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7. Empirical Reaction Kinetics (ii)
(1-3) Reactions approaching equilibrium
(1-4) Relaxation techniques

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(1-3) Reactions approaching equilibrium

Reactions approaching equilibrium have to be treated in a special way to account for the fact that in proximity to equilibrium conditions, the reverse reaction becomes important.

Let us consider a first order reaction close to equilibrium:

The concentration of A is:
• Reduced by the forward reaction
• Increased by the reverse reaction
i.e.:
But if we let the initial concentration of A be [A]0 then, at all times:
Thus we may from a differential equation:
i.e.:
which is a differential equation of the form:
i.e.:
where:
and:
i.e.:
i.e.:
i.e.:
i.e.:
or:
i.e.:
i.e.:
i.e.:
i.e.:
i.e.:
i.e.:
i.e.:
i.e.:

At t approaches infinity, the concentration of A approach its equilibrium values, i.e.:

since:
The concentration of B at equilibrium is given by:
and hence the equilibrium constant is given by:

NOTES:

(1) Exactly the same conclusion can be reached (and far more quickly) by noting that at equilibrium, the forward and reverse rates must be equal, i.e.:
(2) This equation is a particularly significant as it relates a thermodynamic property (the equilibrium constant) to quantities relating to rates.

(3) The practical importance of this equation is that if one of the rate constants is known, the other may be obtained if the equilibrium constant is known.

(4) For a more general reaction, the overall equilibrium constant can be expresses in terms of the rate constants of all the intermediate stages of the reaction mechanism:

where the k s are the rate constants for the individual steps, and the k` s are the rate constants for the corresponding reverse steps.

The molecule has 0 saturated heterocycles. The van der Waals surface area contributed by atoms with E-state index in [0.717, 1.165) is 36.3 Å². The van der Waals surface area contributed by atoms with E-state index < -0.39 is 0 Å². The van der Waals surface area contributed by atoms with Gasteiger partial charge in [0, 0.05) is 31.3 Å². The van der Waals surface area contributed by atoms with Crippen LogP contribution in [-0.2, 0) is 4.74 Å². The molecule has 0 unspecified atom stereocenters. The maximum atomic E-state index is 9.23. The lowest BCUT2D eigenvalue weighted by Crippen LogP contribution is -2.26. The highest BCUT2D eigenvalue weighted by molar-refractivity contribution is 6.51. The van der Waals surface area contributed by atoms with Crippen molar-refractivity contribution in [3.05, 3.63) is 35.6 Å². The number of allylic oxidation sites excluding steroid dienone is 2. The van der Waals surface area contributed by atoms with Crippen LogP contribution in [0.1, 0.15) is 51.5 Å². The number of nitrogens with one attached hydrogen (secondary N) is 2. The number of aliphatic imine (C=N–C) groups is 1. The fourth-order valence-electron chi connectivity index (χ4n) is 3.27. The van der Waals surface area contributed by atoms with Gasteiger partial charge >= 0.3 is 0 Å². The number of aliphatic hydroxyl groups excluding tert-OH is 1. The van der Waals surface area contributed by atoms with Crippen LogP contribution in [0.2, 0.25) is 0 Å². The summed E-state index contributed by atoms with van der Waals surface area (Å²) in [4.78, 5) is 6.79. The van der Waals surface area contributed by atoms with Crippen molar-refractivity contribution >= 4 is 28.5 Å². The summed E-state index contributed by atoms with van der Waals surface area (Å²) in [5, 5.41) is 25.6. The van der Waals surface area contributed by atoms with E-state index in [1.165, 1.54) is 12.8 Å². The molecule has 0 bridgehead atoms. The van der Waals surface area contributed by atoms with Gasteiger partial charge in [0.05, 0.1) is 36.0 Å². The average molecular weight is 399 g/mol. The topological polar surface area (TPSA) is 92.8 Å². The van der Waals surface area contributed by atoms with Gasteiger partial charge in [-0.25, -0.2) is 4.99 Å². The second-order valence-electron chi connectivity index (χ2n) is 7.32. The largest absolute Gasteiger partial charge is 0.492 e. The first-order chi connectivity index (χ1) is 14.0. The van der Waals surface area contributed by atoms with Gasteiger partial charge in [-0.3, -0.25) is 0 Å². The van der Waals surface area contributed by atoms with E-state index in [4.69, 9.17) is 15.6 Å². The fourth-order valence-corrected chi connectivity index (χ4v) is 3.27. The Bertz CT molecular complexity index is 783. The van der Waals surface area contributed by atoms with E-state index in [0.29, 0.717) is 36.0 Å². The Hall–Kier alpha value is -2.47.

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(1-4) Disturbing equilibria - Relaxation methods

The term relaxation denotes the return of a system to equilibrium, and in chemical kinetics, it is used to indicate the re-adjusting that a reaction has to make in response to a sudden (normally) disturbance of an equilibrium.

Sudden changes could include:

• A sudden temperature jump (see fig. 1), induced, for example by discharging a cpacitor through a sample made conducting by addition of ions, or, by laser or microwave discharge. Tempertaure chages of 5-10K can be achieved in as little as 1 ms.
• A sudden pressure jump (in cases where the equilibrium is effected by pressure).

Fig. 1: A sudden temperature jump

Let us consider the scenario of a sudden temperature increase applied to the equilibrium A B (see Fig. 1).

Let ka1 and kb1 be the rate constants at the initial temperatures T1, that is, prior to the temperature jump, the net rate if change of [A] is given by:

which under equilibrium conditions:
i.e.:
Now let ka2 and kb2 be the rate constants at the final temperatures T2, that is, after to the temperature jump. As before, once we reach the new equilibrium at temperature T2 we have:
Note that this state of equilibrium is reached at a rate that depends that depends solely on the new rate constants ka2 and kb2, that is from:

 At equilibrium with temp. T1 Instant of change from T1 to T2 Relaxation At equilibrium with temp. T2 [A] [A]eq1 [A]eq1 [A]eq2 + x [A]eq2 [B] [B]eq1 [B]eq1 [B]eq2 - x [B]eq2

we obtain (for x in the region between 0 and '[A]eq1 - [A]eq2'):

since:
Also, since [A] = [A]eq2 + x, then: d[A] = dx, i.e.:
Thus we have:
i.e.:
which becomes:
i.e. by raising to the power of e:
or:
where t is known as the relaxation time given by:
Note that through the relaxation time, t, and the new equilibrium constant we may derive ka2and kb2 by simultaneous equations ( K2 = ka2/kb2).

Similar equations may also be derived for other types of elementary reactions.

For example for A B + C where the forward is first order, and the reverse is second order overall, we have:

i.e. at equilibrium 1:
whilst in between equilibrium 1 and 2 we have:
[A] = [A]eq2 + x

[B] = [B]eq2 - x

[C] = [C]eq2 - x

i.e.:
where:
i.e.:
i.e.:
which since:
we have:
where is we assume that x2 is approximately zero, then:
i.e.:
i.e.:
or:
where:

(Exercise - work this in terms of dissociation of water, P.W. Atkins, p. 774, example 25.4)

It can also be shown that for the reaction A + B <=>  C + D (assuming it is second order in both directions) we have: